Kentucky State FFA Convention to be Held Online June 30-July 2
This year’s Kentucky State FFA Convention will be held completely online, from June 30 through July 2. This will be a historic first for Kentucky FFA, which has hosted an in-person state convention every year since 1930. Last year approximately 2,800 students, teachers and supporters attended.
When state leaders realized an in-person convention was not going to be possible because of the COVID-19 pandemic, they immediately started looking for alternative ways to give Kentucky FFA members opportunities to gather virtually, compete, and receive recognition.
“We have a convention to recognize our members,” said Brandon Davis, state agricultural education specialist and the Kentucky state FFA advisor. “We have thousands of young people who have dedicated this year and numerous years to their goals – whether that’s been competing on an ag sales team, working on their SAE, or running for state office. We want to do everything we can to provide them a platform to reach those goals.”
This year’s state convention will be a pre-recorded, produced event that will kick off at 7:30 p.m. EDT on Tuesday, June 30th, and will continue each evening through July 2nd. According to Davis, there will be student recognition for winners of career development events, agriscience fair, speaking events, and middle school events. Other highlights include recognition of regional stars in agriculture, naming of the 2020 state stars, and presentation of state FFA officers for the upcoming year.
There will even be an online concert via social media on the Wednesday of convention, with rising country music star Tyler Booth, a former Wolfe County FFA member. Booth will perform songs requested by FFA members and host a Q&A event.
Organizers are also planning a virtual career fair that will allow convention participants to interact with companies and universities who may be interested in recruiting FFA members.
“We want these sessions to be engaging,” said Davis. “We’ll have online activities and events leading up to the convention – opportunities for people to submit pictures and videos that will be used during the event, and ways to win prizes. This can’t have exactly the same look and feel as every convention before it, but we definitely want it to be meaningful.”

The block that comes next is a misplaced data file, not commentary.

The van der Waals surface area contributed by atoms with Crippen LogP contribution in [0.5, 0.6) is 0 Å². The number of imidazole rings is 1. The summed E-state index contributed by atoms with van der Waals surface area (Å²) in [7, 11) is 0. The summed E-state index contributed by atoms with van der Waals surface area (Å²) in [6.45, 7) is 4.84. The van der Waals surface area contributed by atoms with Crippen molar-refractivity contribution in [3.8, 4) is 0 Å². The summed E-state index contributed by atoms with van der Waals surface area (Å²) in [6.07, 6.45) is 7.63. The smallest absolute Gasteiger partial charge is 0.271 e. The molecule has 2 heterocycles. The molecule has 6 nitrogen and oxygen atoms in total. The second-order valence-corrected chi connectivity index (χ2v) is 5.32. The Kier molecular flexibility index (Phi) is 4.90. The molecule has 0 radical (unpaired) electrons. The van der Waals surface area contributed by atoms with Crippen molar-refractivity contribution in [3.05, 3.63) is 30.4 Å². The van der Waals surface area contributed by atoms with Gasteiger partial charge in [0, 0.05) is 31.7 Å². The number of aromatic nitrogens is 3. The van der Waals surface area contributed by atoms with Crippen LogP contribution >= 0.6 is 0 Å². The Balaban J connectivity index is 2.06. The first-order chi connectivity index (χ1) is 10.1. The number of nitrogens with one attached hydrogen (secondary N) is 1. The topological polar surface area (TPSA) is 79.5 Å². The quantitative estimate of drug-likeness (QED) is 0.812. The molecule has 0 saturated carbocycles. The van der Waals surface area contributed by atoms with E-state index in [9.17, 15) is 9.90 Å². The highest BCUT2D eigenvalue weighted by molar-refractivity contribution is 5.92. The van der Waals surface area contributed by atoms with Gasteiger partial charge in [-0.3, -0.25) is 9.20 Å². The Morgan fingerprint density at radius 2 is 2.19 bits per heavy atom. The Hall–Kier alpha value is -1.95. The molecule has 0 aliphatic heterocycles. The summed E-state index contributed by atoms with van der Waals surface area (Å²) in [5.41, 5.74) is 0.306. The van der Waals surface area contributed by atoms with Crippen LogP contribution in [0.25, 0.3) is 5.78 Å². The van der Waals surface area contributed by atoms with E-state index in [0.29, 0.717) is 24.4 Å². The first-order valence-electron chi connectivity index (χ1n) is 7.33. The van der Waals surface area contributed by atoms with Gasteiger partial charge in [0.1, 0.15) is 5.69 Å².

The fact that FFA has decided to host a virtual state convention means that as most students are wrapping up their NTI assignments and putting away their Chromebooks for the summer, FFA members are still engaged in projects and are hard at work preparing to participate in state-level speech contests, career development events, and more via a variety of online platforms.
“It takes a whole different level of commitment and work to be willing to do this,” said Davis. “There’s not a single FFA member who paid their FFA dues in August who thought this was what the end of the school year would look like. We see our members saying that ‘Just because things are different, my commitment to the goals I’ve set hasn’t changed. Maybe this isn’t the easiest way to be involved, but I’m going to make it work.’ That’s going to be one of our biggest bright spots when this whole thing is over.”
Volunteers and Sponsors Needed for Convention
Kentucky FFA is currently seeking volunteers to serve as judges for the upcoming state competitions associated with the convention. Volunteers might judge speeches via an online platform like ZOOM or Microsoft Teams, or they may help score career development events in which students are virtually participating. Events will take place between June 19th and June 26th. If you are interested in serving as a judge for this year’s convention, you can fill out an interest form at https://forms.gle/B91Cru2MX2oPQJMt6.
Additionally, because FFA members will still be receiving recognition and awards for their efforts, sponsors are still needed for the state FFA convention.
“Students will still receive prize and participation money, and are still going to be able to compete at the national level in the fall,” said Sheldon McKinney, the executive director of the Kentucky FFA Foundation. “If you’ve been on the fence about committing to a sponsorship, please know that we’re still at work, and students will still be rewarded.”
McKinney said that sponsors will be recognized during convention through video spotlights and social media shoutouts.
“Students will be in their homes, watching with their families,” said McKinney. “I believe we’re going to have thousands of more eyes on convention than we typically do. We’re working really hard to make it an excellent, top notch event.”
Looking beyond FFA’s state convention, McKinney also said that a plan is being formulated to try and deliver content that students will miss because FFA camp has been cancelled this summer.
“We’re so sad that we’ve had to cancel FFA camp for summer,” she said, “but we’re working on delivering leadership content throughout the summer as well as virtual officer training.”
The Kentucky FFA Foundation cultivates partnerships which support the FFA vision to grow leaders, build communities, and strengthen agriculture. Kentucky FFA Foundation initiatives impact nearly 14,000 FFA members in 158 FFA chapters across Kentucky.